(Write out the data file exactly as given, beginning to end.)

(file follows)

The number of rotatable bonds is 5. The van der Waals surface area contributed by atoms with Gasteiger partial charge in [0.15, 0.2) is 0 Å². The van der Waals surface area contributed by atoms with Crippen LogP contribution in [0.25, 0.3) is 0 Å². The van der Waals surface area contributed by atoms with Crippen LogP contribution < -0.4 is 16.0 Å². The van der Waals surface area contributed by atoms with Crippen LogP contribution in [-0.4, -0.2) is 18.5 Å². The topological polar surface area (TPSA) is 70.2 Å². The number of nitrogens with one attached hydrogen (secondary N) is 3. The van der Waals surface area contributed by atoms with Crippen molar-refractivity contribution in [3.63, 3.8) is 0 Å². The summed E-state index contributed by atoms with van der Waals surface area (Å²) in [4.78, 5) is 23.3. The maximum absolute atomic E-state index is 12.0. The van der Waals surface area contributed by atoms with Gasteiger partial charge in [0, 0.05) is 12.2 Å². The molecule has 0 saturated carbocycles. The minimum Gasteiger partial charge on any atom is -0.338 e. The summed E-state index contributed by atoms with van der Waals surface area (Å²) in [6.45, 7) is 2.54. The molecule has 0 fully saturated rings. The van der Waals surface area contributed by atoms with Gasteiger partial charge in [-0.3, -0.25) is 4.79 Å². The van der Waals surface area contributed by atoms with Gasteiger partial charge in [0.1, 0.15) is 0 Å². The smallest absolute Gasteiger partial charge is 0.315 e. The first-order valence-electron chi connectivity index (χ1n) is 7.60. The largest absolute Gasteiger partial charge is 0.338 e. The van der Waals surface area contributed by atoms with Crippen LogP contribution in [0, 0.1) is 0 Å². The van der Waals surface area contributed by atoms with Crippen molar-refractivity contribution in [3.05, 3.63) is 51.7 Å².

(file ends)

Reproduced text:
The number of rotatable bonds is 5. The van der Waals surface area contributed by atoms with Gasteiger partial charge in [0.15, 0.2) is 0 Å². The van der Waals surface area contributed by atoms with Crippen LogP contribution in [0.25, 0.3) is 0 Å². The van der Waals surface area contributed by atoms with Crippen LogP contribution < -0.4 is 16.0 Å². The van der Waals surface area contributed by atoms with Crippen LogP contribution in [-0.4, -0.2) is 18.5 Å². The topological polar surface area (TPSA) is 70.2 Å². The number of nitrogens with one attached hydrogen (secondary N) is 3. The van der Waals surface area contributed by atoms with Crippen molar-refractivity contribution in [3.63, 3.8) is 0 Å². The summed E-state index contributed by atoms with van der Waals surface area (Å²) in [4.78, 5) is 23.3. The maximum absolute atomic E-state index is 12.0. The van der Waals surface area contributed by atoms with Gasteiger partial charge in [0, 0.05) is 12.2 Å². The molecule has 0 saturated carbocycles. The minimum Gasteiger partial charge on any atom is -0.338 e. The summed E-state index contributed by atoms with van der Waals surface area (Å²) in [6.45, 7) is 2.54. The molecule has 0 fully saturated rings. The van der Waals surface area contributed by atoms with Gasteiger partial charge in [-0.3, -0.25) is 4.79 Å². The van der Waals surface area contributed by atoms with Gasteiger partial charge in [0.1, 0.15) is 0 Å². The smallest absolute Gasteiger partial charge is 0.315 e. The first-order valence-electron chi connectivity index (χ1n) is 7.60. The largest absolute Gasteiger partial charge is 0.338 e. The van der Waals surface area contributed by atoms with Crippen LogP contribution in [0, 0.1) is 0 Å². The van der Waals surface area contributed by atoms with Crippen molar-refractivity contribution in [3.05, 3.63) is 51.7 Å².